The Brownhills Pottery Company






 

Location and period of operation:

The Brownhills Pottery  Co

Tunstall

1872

1896

 

Earthenware manufacturer at Brownhills, Tunstall, Stoke-on-Trent, England.
  • The works were previously owned by George Frederick Bowers and after his death continued by his son Frederick until 1871 when the business failed.

  • On his failure in 1871 the manufactory was purchased by Mr. James Eardley, of Alsager.

  • The business was carried on by James Eardley's son and sons-in-law, Messrs. Alfred J. Eardley, Edwin Meir, William H. Bratt, Robert H. Parker, and George Hammersley, under the style of "The Brownhills Pottery Co." 

  • The Brownhills Pottery Company was selected to exhibit at the Paris Exhibition of 1878.  They exhibited "Dinner, dessert, &c., ware, floor and roof tiles, &c."

 

Formerly: George Frederick Bowers (& Co)

Subsequently: Salt Bros

 

 

 

Brownhills Works "These works (formerly Marsh and Haywoods) were for many years carried on by Mr. George F. Bowers, who attained a fair reputation for china goods, and gained a medal at the Exhibition of 1851. Subsequently he commenced the manufacture of earthenware, which he continued until his death, when he was succeeded by his son, Mr. Frederick F. Bowers. 

On his failure in 1871 the manufactory was purchased by Mr. James Eardley, of Alsager and it is now (1878) carried on by his son and sons-in-law, Messrs. Alfred J. Eardley, Edwin Meir, William H. Bratt, Robert H. Parker, and George Hammersley, under the style of "The Brownhills Pottery Co." 

Considerable alterations and extensions have been made in the buildings. The goods produced by the Company are of the usual useful classes of table, tea, toilet, and other requisites, in fine earthenware, stoneware, buff, turquoise, and cream-coloured ware ; and in decorations of the fine earthenware services improvements have been effected by which the printing of enamel upon the glaze, and lining on the bisque, are effected. The last is produced at considerable less cost than enamel lines, and while making a tolerably near approach 
in point of colour, is more durable, because protected by the glaze. 

The body and glaze are of good quality, and the decorations, whether printed or painted, are of good average character. In dinner services some of their more recent patterns, are the "Premier," "Pagoda" and "Dragon" which are produced both printed and enamelled; their most successful shapes are the "Bulrush", "Laurel", and "Boston". 

In toilet ware their "Greek" shape, is remarkably good, and is made in various degrees of decoration. In stone ware, some excellent designs in teapots, jugs, &c., are produced, as are also jugs and other useful articles in cream ware ; the adaptations of Japanese ornamentation in the former are highly successful.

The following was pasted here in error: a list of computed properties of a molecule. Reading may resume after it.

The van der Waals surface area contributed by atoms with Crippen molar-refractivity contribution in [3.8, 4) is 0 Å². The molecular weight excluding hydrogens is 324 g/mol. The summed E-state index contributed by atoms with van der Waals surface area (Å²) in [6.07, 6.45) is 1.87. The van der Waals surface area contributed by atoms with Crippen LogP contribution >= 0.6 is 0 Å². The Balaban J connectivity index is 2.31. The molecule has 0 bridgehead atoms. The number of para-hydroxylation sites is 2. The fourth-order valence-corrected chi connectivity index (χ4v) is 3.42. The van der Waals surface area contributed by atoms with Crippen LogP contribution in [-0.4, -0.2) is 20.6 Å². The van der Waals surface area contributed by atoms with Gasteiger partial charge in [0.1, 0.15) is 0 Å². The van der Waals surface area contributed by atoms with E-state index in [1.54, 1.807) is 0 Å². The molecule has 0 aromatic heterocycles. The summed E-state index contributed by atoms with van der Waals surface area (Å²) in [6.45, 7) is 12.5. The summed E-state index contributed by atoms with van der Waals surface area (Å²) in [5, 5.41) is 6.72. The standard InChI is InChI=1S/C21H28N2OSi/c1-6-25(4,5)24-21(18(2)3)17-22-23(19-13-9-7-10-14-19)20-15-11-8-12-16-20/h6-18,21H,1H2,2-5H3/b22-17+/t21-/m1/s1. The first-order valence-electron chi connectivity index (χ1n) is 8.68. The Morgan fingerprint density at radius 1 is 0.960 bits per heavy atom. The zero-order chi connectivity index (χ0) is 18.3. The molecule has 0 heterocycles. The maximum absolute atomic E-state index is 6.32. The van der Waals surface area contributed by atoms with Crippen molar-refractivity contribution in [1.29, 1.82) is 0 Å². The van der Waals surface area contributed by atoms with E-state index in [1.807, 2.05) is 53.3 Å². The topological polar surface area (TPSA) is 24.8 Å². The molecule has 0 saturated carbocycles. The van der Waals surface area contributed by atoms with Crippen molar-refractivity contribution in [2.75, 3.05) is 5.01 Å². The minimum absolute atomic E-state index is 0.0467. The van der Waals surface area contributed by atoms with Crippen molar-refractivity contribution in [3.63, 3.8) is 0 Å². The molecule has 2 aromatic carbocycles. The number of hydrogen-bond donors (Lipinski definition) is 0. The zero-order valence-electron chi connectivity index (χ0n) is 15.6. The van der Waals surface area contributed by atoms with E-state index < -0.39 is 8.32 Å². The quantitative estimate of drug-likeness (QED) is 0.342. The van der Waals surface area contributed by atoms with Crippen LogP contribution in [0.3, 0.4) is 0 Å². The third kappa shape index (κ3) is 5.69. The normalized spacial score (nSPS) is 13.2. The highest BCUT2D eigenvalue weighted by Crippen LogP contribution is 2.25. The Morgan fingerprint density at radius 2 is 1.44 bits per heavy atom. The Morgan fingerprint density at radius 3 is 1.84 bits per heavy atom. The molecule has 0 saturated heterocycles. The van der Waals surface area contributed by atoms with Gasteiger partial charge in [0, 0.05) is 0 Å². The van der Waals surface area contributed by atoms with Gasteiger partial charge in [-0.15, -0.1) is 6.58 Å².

In jet ware, which is of good quality, tea-pots, jugs, and other articles are made, and some of those are highly decorated in enamel and gold; the firm also have a process of printing in yellow upon the glaze of their jet goods, which produces a cheap and somewhat effective class of decoration. 

Another speciality is a rich full deep-red terra cotta, highly glazed, and elaborately decorated in a variety of effective patterns in enamel and gold; in this, toilet services of good design and novel appearance are largely made. 

In ornamental goods the Company produce vases of various forms (notably among which are the "Hindoo," "Milan," " Pekin," and other designs) ; scent jars, flower tubes, and stands, and other articles. The productions are of a good useful quality, decorated in a more than ordinarily artistic style ; many of the designs (notably the " Briony" pattern toilet services, "Lome " teapots, &c.) are good, and the colours faultless. 

The marks used, besides the name of the pattern, "Minerva," " Link" "Laurel," &c., bear the initials B. P. Co., with ribbon, &c., printed on the ware. 

Llewellynn Jewitt - Ceramic Art of Great Britain; 1878

 


 


The Brownhills Pottery Company was selected to exhibit at the Paris Exhibition of 1878 

 


 


The Brownhills Pottery Company
Tunstall, Staffordshire

 The Pottery Gazette, American and Canadian Edition, January 1st 1880

 


 


The Brownhills Pottery Company
Tunstall, Staffordshire
Useful Earthenware, Stoneware, Jetware, Buff
Good Quality, Good Designs, Moderate Prices

Pottery Gazette,  January 1885


Water Jug in the bamboo style pattern

 

 


 


lidded jug in a blue Jasperware style 

B P Co 
ENGLAND

 

 

 


 


Tureen in the HIZEN pattern - originally there would have been a lid


B. P. Co 
HIZEN is the pattern name

the registration diamond gives the date of 
registration of the design as
25th July 1882

 

 


 


platter in the Asiatic Pheasants pattern


B. P. Co 

 

photos courtesy: Joel Swift 

 


Marks & initials used on ware for identification:

 

 

 


B P Co 
Tunstall
England

'TUNSTALL' is the name of the town where the Brownhills
factory was based
 

'ENGLAND' generally appears from 1891 onwards

the registration date is 29 Sept 1882 



B P Co 
the name of the pattern often
included at the top of the circle


  
B P Co 
Asiatic Pheasants was a popular
pattern - made by many manufacturers  


 


B P Co

 


B P Co

DEVON is the pattern name 


BROWNHILLS POTTERY

this mark was continued 
by
Salt Bros 

 


 


The Brownhills Pottery

- click for more information - 

 

 


Questions, comments, contributions? email: Steve Birks